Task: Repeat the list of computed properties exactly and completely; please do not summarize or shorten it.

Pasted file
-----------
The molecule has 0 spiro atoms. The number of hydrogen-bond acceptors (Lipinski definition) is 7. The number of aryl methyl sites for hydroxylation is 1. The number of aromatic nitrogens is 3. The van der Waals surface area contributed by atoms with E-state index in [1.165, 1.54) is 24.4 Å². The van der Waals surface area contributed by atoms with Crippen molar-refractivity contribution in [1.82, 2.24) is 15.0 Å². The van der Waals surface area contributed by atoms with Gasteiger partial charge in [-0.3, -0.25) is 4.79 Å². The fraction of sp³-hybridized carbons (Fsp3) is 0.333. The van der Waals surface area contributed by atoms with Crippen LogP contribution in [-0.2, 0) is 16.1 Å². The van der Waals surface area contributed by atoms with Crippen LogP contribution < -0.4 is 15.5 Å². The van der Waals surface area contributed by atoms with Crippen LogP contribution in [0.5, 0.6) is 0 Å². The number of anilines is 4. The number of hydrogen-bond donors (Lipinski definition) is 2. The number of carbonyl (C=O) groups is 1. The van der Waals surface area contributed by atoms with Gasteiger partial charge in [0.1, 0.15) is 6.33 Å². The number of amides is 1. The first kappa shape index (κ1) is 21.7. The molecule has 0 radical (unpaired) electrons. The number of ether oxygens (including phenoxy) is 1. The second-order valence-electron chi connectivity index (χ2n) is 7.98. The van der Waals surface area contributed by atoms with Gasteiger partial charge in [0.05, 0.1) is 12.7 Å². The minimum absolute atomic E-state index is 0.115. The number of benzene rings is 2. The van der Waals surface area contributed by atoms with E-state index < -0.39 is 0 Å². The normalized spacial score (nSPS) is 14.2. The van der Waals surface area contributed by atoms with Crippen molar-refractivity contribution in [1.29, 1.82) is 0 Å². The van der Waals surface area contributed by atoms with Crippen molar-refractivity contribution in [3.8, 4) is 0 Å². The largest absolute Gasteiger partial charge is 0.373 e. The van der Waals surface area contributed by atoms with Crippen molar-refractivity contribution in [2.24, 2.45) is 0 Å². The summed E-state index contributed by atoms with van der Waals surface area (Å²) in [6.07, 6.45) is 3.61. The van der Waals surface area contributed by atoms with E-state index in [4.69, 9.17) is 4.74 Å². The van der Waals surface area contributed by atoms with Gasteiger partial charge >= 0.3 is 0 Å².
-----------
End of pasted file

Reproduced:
The molecule has 0 spiro atoms. The number of hydrogen-bond acceptors (Lipinski definition) is 7. The number of aryl methyl sites for hydroxylation is 1. The number of aromatic nitrogens is 3. The van der Waals surface area contributed by atoms with E-state index in [1.165, 1.54) is 24.4 Å². The van der Waals surface area contributed by atoms with Crippen molar-refractivity contribution in [1.82, 2.24) is 15.0 Å². The van der Waals surface area contributed by atoms with Gasteiger partial charge in [-0.3, -0.25) is 4.79 Å². The fraction of sp³-hybridized carbons (Fsp3) is 0.333. The van der Waals surface area contributed by atoms with Crippen LogP contribution in [-0.2, 0) is 16.1 Å². The van der Waals surface area contributed by atoms with Crippen LogP contribution < -0.4 is 15.5 Å². The van der Waals surface area contributed by atoms with Crippen LogP contribution in [0.5, 0.6) is 0 Å². The number of anilines is 4. The number of hydrogen-bond donors (Lipinski definition) is 2. The number of carbonyl (C=O) groups is 1. The van der Waals surface area contributed by atoms with Gasteiger partial charge in [0.1, 0.15) is 6.33 Å². The number of amides is 1. The first kappa shape index (κ1) is 21.7. The molecule has 0 radical (unpaired) electrons. The number of ether oxygens (including phenoxy) is 1. The second-order valence-electron chi connectivity index (χ2n) is 7.98. The van der Waals surface area contributed by atoms with Gasteiger partial charge in [0.05, 0.1) is 12.7 Å². The minimum absolute atomic E-state index is 0.115. The number of benzene rings is 2. The van der Waals surface area contributed by atoms with E-state index < -0.39 is 0 Å². The normalized spacial score (nSPS) is 14.2. The van der Waals surface area contributed by atoms with Crippen molar-refractivity contribution in [1.29, 1.82) is 0 Å². The van der Waals surface area contributed by atoms with Crippen molar-refractivity contribution in [3.8, 4) is 0 Å². The largest absolute Gasteiger partial charge is 0.373 e. The van der Waals surface area contributed by atoms with Crippen molar-refractivity contribution in [2.24, 2.45) is 0 Å². The summed E-state index contributed by atoms with van der Waals surface area (Å²) in [6.07, 6.45) is 3.61. The van der Waals surface area contributed by atoms with E-state index in [4.69, 9.17) is 4.74 Å². The van der Waals surface area contributed by atoms with Gasteiger partial charge >= 0.3 is 0 Å².